As efficient as the Philips L Prize bulb is, it still requires some non-renewable power to create light. Know what doesn’t? The Solenica Lucy. It’s basically a fancy-a**, solar-powered mirror. Dubbed a “smart lamp,” Lucy is designed to reflect sunlight into the darkest recesses of your home. It’s fitted with a solar-powered brain, of sorts, that adapts its mirrors to the movement of the sun throughout the day, ensuring the light is continuously reflected to the desired area.

2. Lenovo Virtual Keyboard

Want to cut down on your use of and the need for plastics? You can take a small step on that path with Lenovo’s “Virtual Keyboard.” Lenovo is equipping their new phones with a laser that can project a typable keyboard onto the table in front of you. Ok, it’s not going to have the biggest environmental impact, since most people don’t hook keyboards up to their phones, anyway. But it’s something … and it’s freakin’ cool.

1. Gota Dishwasher

I’ll admit it, one of my least favorite things about student life was doing dishes by hand. When I had the funds to live in a place with a dishwasher, I jumped at the opportunity. But then I realized I barely had enough dishes to fill it, and it would take the better part of a week to get it even close to full – meaning my favorite dishes were almost always sitting in the dishwasher, dirty. I didn’t want to run the dishwasher half-full, though. That seemed like a waste. It wasn’t the ideal situation.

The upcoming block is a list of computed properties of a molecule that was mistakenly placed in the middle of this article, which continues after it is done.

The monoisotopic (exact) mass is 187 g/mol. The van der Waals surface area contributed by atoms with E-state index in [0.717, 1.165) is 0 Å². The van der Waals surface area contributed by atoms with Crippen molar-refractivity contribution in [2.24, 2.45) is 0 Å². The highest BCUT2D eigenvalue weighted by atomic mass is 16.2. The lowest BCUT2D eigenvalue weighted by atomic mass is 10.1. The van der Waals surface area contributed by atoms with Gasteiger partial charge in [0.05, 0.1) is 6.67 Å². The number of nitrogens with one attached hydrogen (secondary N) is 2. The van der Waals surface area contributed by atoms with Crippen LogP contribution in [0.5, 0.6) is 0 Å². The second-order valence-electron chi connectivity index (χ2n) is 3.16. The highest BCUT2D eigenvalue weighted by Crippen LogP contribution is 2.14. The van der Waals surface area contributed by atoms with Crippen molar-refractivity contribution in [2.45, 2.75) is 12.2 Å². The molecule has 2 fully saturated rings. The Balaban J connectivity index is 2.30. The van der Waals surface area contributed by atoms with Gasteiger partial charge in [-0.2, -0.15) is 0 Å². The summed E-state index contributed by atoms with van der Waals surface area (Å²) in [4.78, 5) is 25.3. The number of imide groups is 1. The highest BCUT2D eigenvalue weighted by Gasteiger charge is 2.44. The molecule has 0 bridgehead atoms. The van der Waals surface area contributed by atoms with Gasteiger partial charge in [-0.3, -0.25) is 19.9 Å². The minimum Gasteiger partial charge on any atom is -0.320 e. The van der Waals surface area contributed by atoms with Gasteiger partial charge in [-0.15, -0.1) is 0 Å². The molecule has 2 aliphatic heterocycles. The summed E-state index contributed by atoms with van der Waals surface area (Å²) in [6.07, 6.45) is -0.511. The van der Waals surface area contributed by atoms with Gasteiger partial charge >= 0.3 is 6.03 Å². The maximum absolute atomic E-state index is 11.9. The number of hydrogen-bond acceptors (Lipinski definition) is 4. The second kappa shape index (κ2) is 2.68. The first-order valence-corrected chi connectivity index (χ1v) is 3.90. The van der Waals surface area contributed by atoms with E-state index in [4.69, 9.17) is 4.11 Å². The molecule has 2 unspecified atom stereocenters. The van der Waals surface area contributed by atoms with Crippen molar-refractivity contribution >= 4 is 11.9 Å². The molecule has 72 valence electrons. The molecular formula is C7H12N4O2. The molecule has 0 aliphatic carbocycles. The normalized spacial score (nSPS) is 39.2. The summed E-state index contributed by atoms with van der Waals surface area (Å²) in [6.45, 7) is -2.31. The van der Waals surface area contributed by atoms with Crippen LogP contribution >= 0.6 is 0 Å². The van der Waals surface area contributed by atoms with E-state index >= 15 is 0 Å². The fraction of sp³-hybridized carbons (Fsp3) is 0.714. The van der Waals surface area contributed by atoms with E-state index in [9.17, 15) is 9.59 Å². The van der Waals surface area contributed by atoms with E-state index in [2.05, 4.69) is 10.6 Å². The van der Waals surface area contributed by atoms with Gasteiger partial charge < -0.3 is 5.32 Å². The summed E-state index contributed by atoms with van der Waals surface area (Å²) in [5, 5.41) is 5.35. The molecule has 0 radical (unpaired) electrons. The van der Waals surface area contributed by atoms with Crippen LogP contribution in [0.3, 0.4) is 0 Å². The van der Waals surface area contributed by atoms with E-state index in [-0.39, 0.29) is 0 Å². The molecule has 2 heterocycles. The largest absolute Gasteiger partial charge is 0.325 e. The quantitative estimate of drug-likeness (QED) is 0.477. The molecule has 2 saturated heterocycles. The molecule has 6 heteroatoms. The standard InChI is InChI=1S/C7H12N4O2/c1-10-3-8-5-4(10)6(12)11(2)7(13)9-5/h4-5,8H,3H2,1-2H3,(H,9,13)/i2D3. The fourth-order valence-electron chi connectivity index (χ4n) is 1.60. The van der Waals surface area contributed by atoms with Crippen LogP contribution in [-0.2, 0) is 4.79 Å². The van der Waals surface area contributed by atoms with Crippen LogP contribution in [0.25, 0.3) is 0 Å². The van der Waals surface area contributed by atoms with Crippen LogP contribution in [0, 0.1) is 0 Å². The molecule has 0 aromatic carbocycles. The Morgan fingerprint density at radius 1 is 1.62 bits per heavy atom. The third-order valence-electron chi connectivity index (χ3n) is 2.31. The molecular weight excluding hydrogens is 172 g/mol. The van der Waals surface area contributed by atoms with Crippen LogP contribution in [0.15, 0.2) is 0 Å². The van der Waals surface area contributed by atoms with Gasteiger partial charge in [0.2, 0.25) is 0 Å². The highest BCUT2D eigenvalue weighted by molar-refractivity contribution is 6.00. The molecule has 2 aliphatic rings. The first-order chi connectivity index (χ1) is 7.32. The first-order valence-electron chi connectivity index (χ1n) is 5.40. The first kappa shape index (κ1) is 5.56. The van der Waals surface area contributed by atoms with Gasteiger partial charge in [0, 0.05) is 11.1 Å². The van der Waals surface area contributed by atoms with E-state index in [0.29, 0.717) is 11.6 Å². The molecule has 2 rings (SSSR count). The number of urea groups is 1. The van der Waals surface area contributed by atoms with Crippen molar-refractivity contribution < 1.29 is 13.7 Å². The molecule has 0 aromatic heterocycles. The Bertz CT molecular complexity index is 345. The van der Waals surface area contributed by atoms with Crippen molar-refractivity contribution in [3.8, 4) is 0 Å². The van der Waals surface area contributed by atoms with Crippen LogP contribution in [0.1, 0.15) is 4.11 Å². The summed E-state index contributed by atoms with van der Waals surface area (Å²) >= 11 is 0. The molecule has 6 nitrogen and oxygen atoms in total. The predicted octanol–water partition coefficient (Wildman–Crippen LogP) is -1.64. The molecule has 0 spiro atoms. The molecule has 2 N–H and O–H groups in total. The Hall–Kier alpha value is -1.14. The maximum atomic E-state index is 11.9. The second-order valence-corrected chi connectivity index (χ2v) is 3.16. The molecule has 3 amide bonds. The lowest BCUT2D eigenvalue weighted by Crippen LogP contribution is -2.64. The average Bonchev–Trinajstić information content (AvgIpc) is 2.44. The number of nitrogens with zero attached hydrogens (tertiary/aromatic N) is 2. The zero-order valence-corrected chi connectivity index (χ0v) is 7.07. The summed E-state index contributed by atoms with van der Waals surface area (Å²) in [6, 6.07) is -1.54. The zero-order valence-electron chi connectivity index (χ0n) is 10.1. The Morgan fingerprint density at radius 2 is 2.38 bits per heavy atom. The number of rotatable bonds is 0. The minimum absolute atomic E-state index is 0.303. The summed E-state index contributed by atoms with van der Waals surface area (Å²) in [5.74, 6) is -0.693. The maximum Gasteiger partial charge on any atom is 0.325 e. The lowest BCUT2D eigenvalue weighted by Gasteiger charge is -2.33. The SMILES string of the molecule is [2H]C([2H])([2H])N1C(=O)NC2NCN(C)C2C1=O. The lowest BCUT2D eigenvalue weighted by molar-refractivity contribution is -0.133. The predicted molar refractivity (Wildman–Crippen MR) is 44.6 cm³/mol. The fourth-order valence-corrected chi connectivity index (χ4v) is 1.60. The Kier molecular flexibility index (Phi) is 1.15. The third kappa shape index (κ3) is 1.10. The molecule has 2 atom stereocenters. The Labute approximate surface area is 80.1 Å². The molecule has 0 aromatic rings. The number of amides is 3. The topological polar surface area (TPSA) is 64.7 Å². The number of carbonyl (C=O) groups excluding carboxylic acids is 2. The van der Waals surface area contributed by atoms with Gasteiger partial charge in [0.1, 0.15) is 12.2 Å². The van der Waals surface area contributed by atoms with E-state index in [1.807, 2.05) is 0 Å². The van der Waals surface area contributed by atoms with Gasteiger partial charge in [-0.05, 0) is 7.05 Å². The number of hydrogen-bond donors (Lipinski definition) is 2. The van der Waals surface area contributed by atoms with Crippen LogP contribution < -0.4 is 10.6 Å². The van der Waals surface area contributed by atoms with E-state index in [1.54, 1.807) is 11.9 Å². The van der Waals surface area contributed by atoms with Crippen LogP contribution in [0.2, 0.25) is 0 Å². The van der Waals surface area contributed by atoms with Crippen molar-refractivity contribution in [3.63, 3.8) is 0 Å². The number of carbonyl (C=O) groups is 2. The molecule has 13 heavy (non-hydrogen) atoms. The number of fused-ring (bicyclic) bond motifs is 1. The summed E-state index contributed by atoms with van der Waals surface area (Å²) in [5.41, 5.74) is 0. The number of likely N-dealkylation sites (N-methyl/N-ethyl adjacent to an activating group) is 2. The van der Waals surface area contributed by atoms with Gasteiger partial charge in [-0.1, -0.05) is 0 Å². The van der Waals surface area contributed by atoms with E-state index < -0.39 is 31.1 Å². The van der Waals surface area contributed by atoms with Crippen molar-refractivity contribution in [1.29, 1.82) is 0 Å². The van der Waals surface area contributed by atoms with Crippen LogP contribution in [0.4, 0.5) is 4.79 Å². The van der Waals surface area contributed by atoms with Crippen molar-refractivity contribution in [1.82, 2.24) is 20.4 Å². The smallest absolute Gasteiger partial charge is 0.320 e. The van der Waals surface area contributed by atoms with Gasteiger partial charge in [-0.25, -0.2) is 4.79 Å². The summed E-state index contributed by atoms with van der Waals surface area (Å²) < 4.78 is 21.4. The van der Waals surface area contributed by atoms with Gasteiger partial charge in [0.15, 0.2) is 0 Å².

The Gota dishwasher could have solved all of my problems!

Designed for singles and smaller families, the Gota allows you the convenience of a dishwasher without wasting water. As Drew Hendricks explained on Inc.com, the Gota “steams during pre-wash, then gathers the vapors for washing. Not only is it a green alternative, but the steam process also results in cleaner plates and flatware.” IDEAL!

Gota Tabletop Dishwasher Can Clean Plates, Invade Earth, or Win LeMans


Predictions on the Next Top Eco-Gadgets :

1. Eco-friendly Shower Heads